G3UUR Crystal Oscillator

Somewhere in the near future, I’m hoping to experiment with building my first superheterodyne receiver. While I may be putting the cart before the horse in working on new receivers before putting up a proper antenna, until the weather kindly agrees to stay nice for more than one day at a time, it’s the soldering station for me.

An essential part of a superhet receiver, and the part I’m excited to experiment with, is the IF filter. The matching (or at least characterization) of the motional parameters of a few crystals is critical for filter design, so to that end, I put together a simple test oscillator a la G3UUR to try matching some crystals.

The G3UUR is a simple Colpitts oscillator with a buffer, which you are intended to attach to a frequency counter. A small bit of machine header allows for the insertion of individual crystals for testing. A SPST switch allows for one lead of the crystal under test to either be shorted to ground, or grounded through a small capacitor. By measuring how much the frequency of the crystal is pulled by added extra capacitance to the oscillator, we can calculate some basic parameters of the filter, namely the equivalent series capacitance and inductance.

G3UUR Crystal Schematic-03.png
All credit to G3UUR and W7ZOI for the circuit above.
The circuit went together fairly simply using parts out of my junk box. This was my first time trying out “island pad” construction, making isolated islands on the copper clad with a drill or scribe. W2AEW has a nice example of planning island pad layout starting around 1:45 in this video, and Jack K8ZOA has a really nice write-up of the construction process on his Clifton Laboratories page.. Here you can see my sketching process as I roughed out the transition from schematic to island pad layout.

Since I don’t have a nice diamond core drill bit as suggested by others, I made my own sloppy island pads using a engraving bit and my cheapo Harbor Freight knock-off Dremel. Though it’s not a particularly high powered tool, it eats through the copper on copper-clad with ease. Would definitely use this method again, it was tremendously easy. It also allows for the creation of oddly shaped islands, sad for making loops to attach power or ground leads to.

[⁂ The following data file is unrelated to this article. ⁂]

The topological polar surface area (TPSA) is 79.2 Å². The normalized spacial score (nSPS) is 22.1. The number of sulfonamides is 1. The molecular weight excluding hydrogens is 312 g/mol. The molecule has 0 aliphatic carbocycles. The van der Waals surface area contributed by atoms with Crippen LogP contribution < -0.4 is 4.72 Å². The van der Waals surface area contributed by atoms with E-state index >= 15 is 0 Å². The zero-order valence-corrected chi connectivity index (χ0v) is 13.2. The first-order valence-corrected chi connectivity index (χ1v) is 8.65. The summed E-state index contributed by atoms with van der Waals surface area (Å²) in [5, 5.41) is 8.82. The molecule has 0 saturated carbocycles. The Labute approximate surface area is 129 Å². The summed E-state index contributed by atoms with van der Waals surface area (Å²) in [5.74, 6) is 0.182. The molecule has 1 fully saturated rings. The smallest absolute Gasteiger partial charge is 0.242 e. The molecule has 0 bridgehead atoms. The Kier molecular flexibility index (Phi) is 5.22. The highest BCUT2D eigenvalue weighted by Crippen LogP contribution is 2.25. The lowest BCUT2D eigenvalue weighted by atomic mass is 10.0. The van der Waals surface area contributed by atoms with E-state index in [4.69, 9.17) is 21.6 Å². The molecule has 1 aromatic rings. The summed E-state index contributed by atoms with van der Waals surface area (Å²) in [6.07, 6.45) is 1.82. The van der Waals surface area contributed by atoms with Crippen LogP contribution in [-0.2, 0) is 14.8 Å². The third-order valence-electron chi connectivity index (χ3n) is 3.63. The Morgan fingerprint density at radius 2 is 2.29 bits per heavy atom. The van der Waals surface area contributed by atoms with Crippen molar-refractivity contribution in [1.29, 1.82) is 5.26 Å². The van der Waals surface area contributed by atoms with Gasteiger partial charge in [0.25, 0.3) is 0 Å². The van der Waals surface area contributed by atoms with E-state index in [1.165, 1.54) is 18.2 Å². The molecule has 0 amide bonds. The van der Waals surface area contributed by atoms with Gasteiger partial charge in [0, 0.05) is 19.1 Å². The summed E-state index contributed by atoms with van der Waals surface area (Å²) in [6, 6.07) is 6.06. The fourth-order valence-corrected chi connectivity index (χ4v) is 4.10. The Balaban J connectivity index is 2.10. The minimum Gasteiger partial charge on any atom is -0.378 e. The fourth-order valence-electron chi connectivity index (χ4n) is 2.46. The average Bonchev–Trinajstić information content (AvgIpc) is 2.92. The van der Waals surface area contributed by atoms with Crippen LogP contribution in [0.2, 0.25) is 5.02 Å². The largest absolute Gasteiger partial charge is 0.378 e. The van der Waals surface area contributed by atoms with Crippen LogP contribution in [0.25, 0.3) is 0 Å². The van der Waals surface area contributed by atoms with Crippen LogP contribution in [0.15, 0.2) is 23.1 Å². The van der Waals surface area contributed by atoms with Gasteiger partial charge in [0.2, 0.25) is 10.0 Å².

IMG_0648
This little engraving bit made quick work of cutting the island pads. Here I’m planning out the spacing based on the TO-92 package.
With the board carved up, it was easy enough to solder the components in place. I turned my iron up to 850 degrees to help tack the components onto the copper board quickly, and the soldering process only took about 30 minutes.

IMG_0653.JPG
The completed crystal checker. I used one side of an 8-pin dip machine socket for the XTAL socket – the other legs give it a little more mechanical stability.
As a frequency counter, I’m using a cheapie “cymometer” I got from ebay. While not terribly robust, it’s easy to use and seems to give fairly good accuracy.

IMG_0652

The G3UUR method is very simple: place the crystal in the oscillator with its lead grounded, and read off the frequency on a frequency counter. We’ll call this the base frequency, f. Then open the switch, so that the crystal is only grounded through the capacitor Cs, and read off the frequency again. (It’s worth measuring the capacitance here, rather than trusting the labelled capacitance.) The difference between the two frequencies we’ll call ΔF. The capacitance of the crystal itself (measured across the leads with a meter). we’ll call C0. The motional parameters of the crystal are then:

G3UUR Motional Parameters-02

 

A quick experiment on a miscellaneous 9.838 mhz XTAL I had lying around gave results of 11 fF and 23.8mH, which are within the realm of possibility for a crystal of this size. More encouragingly, a June 2006 paper from Jack Smith K8ZOA suggests that the simple G3UUR method seems to give results within about 5% of more complicated and exact methods, like using a calibrated Vector Network Analyzer or performing phase comparisons of frequencies across the crystal.

Hopefully this is the first step toward building a “good enough” three or four crystal filter for a superhet receiver.

Hear you on the air!

73

Advertisements